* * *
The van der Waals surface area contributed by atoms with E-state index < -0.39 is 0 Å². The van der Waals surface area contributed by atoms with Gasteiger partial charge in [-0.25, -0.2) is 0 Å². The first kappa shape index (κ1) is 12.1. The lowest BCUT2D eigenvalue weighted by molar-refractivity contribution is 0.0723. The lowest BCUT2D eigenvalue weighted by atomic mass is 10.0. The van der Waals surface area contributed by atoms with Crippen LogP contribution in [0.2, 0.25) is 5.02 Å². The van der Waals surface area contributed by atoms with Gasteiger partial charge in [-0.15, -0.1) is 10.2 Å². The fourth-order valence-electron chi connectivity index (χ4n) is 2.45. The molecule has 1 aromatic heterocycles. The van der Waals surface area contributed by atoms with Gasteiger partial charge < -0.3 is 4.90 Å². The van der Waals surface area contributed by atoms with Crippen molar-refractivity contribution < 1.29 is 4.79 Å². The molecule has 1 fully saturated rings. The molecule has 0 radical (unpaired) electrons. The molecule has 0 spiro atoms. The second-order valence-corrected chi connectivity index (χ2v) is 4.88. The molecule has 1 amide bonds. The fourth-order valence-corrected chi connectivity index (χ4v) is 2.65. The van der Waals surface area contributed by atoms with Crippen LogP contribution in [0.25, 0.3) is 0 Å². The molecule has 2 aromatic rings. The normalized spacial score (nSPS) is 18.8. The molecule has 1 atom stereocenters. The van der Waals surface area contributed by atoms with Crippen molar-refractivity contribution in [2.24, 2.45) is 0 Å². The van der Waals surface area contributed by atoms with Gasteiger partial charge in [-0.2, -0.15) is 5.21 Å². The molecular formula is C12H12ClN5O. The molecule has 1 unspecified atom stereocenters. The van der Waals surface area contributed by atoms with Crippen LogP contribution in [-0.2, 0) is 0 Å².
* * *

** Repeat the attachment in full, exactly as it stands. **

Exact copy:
The van der Waals surface area contributed by atoms with E-state index < -0.39 is 0 Å². The van der Waals surface area contributed by atoms with Gasteiger partial charge in [-0.25, -0.2) is 0 Å². The first kappa shape index (κ1) is 12.1. The lowest BCUT2D eigenvalue weighted by molar-refractivity contribution is 0.0723. The lowest BCUT2D eigenvalue weighted by atomic mass is 10.0. The van der Waals surface area contributed by atoms with Crippen LogP contribution in [0.2, 0.25) is 5.02 Å². The van der Waals surface area contributed by atoms with Gasteiger partial charge in [-0.15, -0.1) is 10.2 Å². The fourth-order valence-electron chi connectivity index (χ4n) is 2.45. The molecule has 1 aromatic heterocycles. The van der Waals surface area contributed by atoms with Gasteiger partial charge < -0.3 is 4.90 Å². The van der Waals surface area contributed by atoms with Crippen molar-refractivity contribution < 1.29 is 4.79 Å². The molecule has 1 fully saturated rings. The molecule has 0 radical (unpaired) electrons. The molecule has 0 spiro atoms. The second-order valence-corrected chi connectivity index (χ2v) is 4.88. The molecule has 1 amide bonds. The fourth-order valence-corrected chi connectivity index (χ4v) is 2.65. The van der Waals surface area contributed by atoms with Crippen LogP contribution in [0.25, 0.3) is 0 Å². The molecule has 2 aromatic rings. The normalized spacial score (nSPS) is 18.8. The molecule has 1 atom stereocenters. The van der Waals surface area contributed by atoms with Crippen molar-refractivity contribution in [2.24, 2.45) is 0 Å². The van der Waals surface area contributed by atoms with Gasteiger partial charge in [-0.2, -0.15) is 5.21 Å². The molecular formula is C12H12ClN5O. The molecule has 1 unspecified atom stereocenters. The van der Waals surface area contributed by atoms with Crippen LogP contribution in [-0.2, 0) is 0 Å².